(10 replies, posted in VFX)

I demand a humanities board. Discrimination!

Oh wait, that's the rest of the forum.



(2,082 replies, posted in Off Topic)

BigDamnArtist wrote:

I honestly didn't think Carey was even acting any more. I wonder how much of what you're talking about has to do with Carey's whole "everyone is a character, and I'm no longer Jim Carey the character" self realization thing he's got going on these days.

He does seem to view Man on the Moon as a turning point in his interviews for the movie—talks about how it was "liberating" for him to escape being himself for a while and then goes on this rant about how you can't really know anyone, man. Which is also pretty hilarious as he simultaneously claims that he knew Kaufman so well that he was literally possessed by him.

Teague wrote:

Great post, Prax.

Thx, just had to vent a little. The more I think about it the more this movie is an intensely interesting artifact but also the more it makes me really angry. I wouldn't even know where to begin in answering the question of whether it's "good" or not (though if it is it's certainly good in a way Carrey didn't intend).


(2,082 replies, posted in Off Topic)


This is fucking harrowing. Carrey himself seems to think it's an ultimately uplifting look at a quirky-but-endearing film shoot when it's actually a glimpse of the living hell he put everyone else in the cast and crew through in his attempt to channel Kaufman's "spirit." There's several moments where he's interacting in-character with Kaufman's real family members and it's so fucking upsetting. The emotional manipulation involved just gives me the shivers.

Don't get me wrong, this is a fascinating movie, it's just also pretty repugnant in many ways. Definitely up there for one of the more visceral reactions to a film I've had in 2017.


(70 replies, posted in Episodes)

Phil Sandifer, who's always an intelligent and engaging critic, did a fantastic analysis of the Joker/the broader politics of TDK this week. Big chunk of the middle quoted below.

To understand what’s going on with Ledger’s Joker, it’s necessary to understand the basic oversignification of the character. For that, let’s turn fleetingly to what is both the best comic story written about him and the low point of Alan Moore’s career, Batman: The Killing Joke. (This being where Nolan’s “multiple contradictory origins” idea originates.) For all that Moore crafts a typically symbolically rich take on the Joker, the big problem with the story, as Moore readily admits, is that he didn’t define the Joker as anything other than Batman’s archnemesis. He represents nothing save for a particular limit point for Batman - an irreducible reality of his mythos interesting for few reasons other than that homicidal clowns with good visual design are kinda cool.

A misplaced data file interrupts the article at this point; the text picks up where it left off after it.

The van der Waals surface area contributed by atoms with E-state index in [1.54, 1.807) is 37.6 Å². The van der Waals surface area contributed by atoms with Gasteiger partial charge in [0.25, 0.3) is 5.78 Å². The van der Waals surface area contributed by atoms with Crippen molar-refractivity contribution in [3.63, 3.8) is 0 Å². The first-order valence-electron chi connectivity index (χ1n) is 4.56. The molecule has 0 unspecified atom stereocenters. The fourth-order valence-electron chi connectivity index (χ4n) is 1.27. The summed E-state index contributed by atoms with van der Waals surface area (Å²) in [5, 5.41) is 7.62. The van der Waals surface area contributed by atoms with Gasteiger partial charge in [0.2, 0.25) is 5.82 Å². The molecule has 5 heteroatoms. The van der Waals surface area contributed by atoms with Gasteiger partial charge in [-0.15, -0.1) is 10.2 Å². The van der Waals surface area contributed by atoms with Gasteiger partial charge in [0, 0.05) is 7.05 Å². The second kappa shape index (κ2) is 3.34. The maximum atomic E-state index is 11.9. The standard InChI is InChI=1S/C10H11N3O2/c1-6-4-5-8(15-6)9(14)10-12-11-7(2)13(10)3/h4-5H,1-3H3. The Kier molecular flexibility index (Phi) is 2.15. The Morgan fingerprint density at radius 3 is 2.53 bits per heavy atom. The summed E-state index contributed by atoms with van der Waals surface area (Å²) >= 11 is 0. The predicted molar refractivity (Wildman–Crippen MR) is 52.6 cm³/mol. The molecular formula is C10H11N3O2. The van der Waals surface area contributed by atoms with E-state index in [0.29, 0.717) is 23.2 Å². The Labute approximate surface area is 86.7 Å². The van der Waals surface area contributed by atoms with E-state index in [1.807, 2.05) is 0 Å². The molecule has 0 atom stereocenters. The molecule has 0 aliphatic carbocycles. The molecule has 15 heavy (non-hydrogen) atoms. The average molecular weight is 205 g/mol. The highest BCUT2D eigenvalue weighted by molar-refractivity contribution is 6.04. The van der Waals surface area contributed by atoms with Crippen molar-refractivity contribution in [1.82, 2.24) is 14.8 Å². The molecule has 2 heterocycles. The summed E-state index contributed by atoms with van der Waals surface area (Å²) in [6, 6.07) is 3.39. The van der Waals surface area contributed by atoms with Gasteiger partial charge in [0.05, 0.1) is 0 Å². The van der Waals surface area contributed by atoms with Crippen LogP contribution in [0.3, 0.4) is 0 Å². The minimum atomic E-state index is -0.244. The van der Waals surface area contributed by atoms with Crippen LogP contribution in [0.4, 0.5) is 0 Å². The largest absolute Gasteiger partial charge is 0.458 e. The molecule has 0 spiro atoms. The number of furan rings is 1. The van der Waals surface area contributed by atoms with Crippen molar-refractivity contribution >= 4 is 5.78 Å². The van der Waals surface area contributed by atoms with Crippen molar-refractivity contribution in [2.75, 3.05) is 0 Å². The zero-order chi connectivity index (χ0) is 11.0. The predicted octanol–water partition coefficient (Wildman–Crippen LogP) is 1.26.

This is not what the Joker in The Dark Knight is doing, although it’s easy to miss that fact. The centrist liberalism that is the default setting of most popular culture means that we’re most used to villains who are cuddly versions of fascism: Voldemort, the Empire, the Daleks, etc. It’s easy to make too much of this - the defanged fascists of popular culture villainy are generally so cartoonishly that if they have any political effect, it’s to blind us to fascists that don’t literally call themselves Death Eaters, have the Imperial March as their theme song, or shriek “EXTERMINATE” a lot. But it means we’re strangely unused to seeing a villain who’s applying the same cartoonish excess to leftism. Which means, in practice, that it’s easy to miss that the Joker is a leftist villain, with the same basic relationship to anarchism that Darth Vader has to fascism.

It’s certainly not that the Joker is the only villain in pop culture who can be described as “anarchic.” But it is by any measure a shorter list than the fascism analogues, and more to the point, few of them are quite so defined as to get an ostentatious villain monologue about the evils of “schemers” and “plans” that ends in a declaration that they’re an agent of anarchy and chaos. Fewer still get to deliver the monologue opposite a semi-fascistic narrative of powerful rich men running elaborate surveillance operations.

One of my favorite things ever posted to my site is Jack’s TARDIS Eruditorum guest post on Merlin. He sent it to me late on Christmas Eve so I ended up reading it on Christmas morning, happily ignoring a stack of presents in favor of his hymn to the glories of villains. His argument is that villains, as the force in a story that wants to change the status quo, are an occasion where “the radical howl be heard, even if in a distant and garbled form.” But this garbling mostly comes from the routine use of the liberalism/fascism opposition. Because fascism is little more than the acceleration of liberalism’s worst instincts, this opposition tends to collapse. To use one of Jack’s examples, Voldemort may be marked as a fascist due to his zealotry over racial purism, but this ends up being a mask for the fact that Rowling’s “good” wizard society is built on systemic racism of its own, including literal fucking slavery.